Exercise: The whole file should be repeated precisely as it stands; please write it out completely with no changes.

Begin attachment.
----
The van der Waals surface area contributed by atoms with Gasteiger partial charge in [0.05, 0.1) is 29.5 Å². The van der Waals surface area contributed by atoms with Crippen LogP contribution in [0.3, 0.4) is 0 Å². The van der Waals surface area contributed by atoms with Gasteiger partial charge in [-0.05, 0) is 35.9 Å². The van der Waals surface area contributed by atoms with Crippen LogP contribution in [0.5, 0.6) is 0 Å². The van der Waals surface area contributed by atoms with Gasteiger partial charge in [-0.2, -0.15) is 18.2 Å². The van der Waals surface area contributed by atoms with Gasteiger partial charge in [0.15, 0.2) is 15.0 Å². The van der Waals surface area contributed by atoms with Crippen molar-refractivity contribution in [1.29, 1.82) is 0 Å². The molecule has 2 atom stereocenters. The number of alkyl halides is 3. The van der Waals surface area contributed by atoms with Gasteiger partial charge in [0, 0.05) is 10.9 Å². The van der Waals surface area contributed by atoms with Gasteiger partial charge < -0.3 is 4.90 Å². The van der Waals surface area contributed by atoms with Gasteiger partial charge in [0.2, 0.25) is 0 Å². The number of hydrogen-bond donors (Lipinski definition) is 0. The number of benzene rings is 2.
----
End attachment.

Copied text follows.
The van der Waals surface area contributed by atoms with Gasteiger partial charge in [0.05, 0.1) is 29.5 Å². The van der Waals surface area contributed by atoms with Crippen LogP contribution in [0.3, 0.4) is 0 Å². The van der Waals surface area contributed by atoms with Gasteiger partial charge in [-0.05, 0) is 35.9 Å². The van der Waals surface area contributed by atoms with Crippen LogP contribution in [0.5, 0.6) is 0 Å². The van der Waals surface area contributed by atoms with Gasteiger partial charge in [-0.2, -0.15) is 18.2 Å². The van der Waals surface area contributed by atoms with Gasteiger partial charge in [0.15, 0.2) is 15.0 Å². The van der Waals surface area contributed by atoms with Crippen molar-refractivity contribution in [1.29, 1.82) is 0 Å². The molecule has 2 atom stereocenters. The number of alkyl halides is 3. The van der Waals surface area contributed by atoms with Gasteiger partial charge in [0, 0.05) is 10.9 Å². The van der Waals surface area contributed by atoms with Gasteiger partial charge < -0.3 is 4.90 Å². The van der Waals surface area contributed by atoms with Gasteiger partial charge in [0.2, 0.25) is 0 Å². The number of hydrogen-bond donors (Lipinski definition) is 0. The number of benzene rings is 2.